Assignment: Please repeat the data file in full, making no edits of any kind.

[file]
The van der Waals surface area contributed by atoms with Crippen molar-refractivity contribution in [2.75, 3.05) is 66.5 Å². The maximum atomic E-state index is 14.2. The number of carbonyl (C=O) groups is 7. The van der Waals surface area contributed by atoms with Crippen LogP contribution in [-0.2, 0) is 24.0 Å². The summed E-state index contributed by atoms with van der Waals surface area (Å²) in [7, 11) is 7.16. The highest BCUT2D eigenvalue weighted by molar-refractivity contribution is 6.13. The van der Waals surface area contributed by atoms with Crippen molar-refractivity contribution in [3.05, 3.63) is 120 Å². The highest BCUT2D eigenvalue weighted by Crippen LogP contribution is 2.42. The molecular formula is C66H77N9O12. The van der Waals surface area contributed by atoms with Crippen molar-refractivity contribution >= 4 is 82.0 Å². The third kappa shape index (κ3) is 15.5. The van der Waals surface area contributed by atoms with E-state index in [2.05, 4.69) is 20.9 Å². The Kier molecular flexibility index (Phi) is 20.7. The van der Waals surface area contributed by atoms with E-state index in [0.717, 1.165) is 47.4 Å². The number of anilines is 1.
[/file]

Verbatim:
The van der Waals surface area contributed by atoms with Crippen molar-refractivity contribution in [2.75, 3.05) is 66.5 Å². The maximum atomic E-state index is 14.2. The number of carbonyl (C=O) groups is 7. The van der Waals surface area contributed by atoms with Crippen LogP contribution in [-0.2, 0) is 24.0 Å². The summed E-state index contributed by atoms with van der Waals surface area (Å²) in [7, 11) is 7.16. The highest BCUT2D eigenvalue weighted by molar-refractivity contribution is 6.13. The van der Waals surface area contributed by atoms with Crippen molar-refractivity contribution in [3.05, 3.63) is 120 Å². The highest BCUT2D eigenvalue weighted by Crippen LogP contribution is 2.42. The molecular formula is C66H77N9O12. The van der Waals surface area contributed by atoms with Crippen molar-refractivity contribution >= 4 is 82.0 Å². The third kappa shape index (κ3) is 15.5. The van der Waals surface area contributed by atoms with E-state index in [2.05, 4.69) is 20.9 Å². The Kier molecular flexibility index (Phi) is 20.7. The van der Waals surface area contributed by atoms with E-state index in [0.717, 1.165) is 47.4 Å². The number of anilines is 1.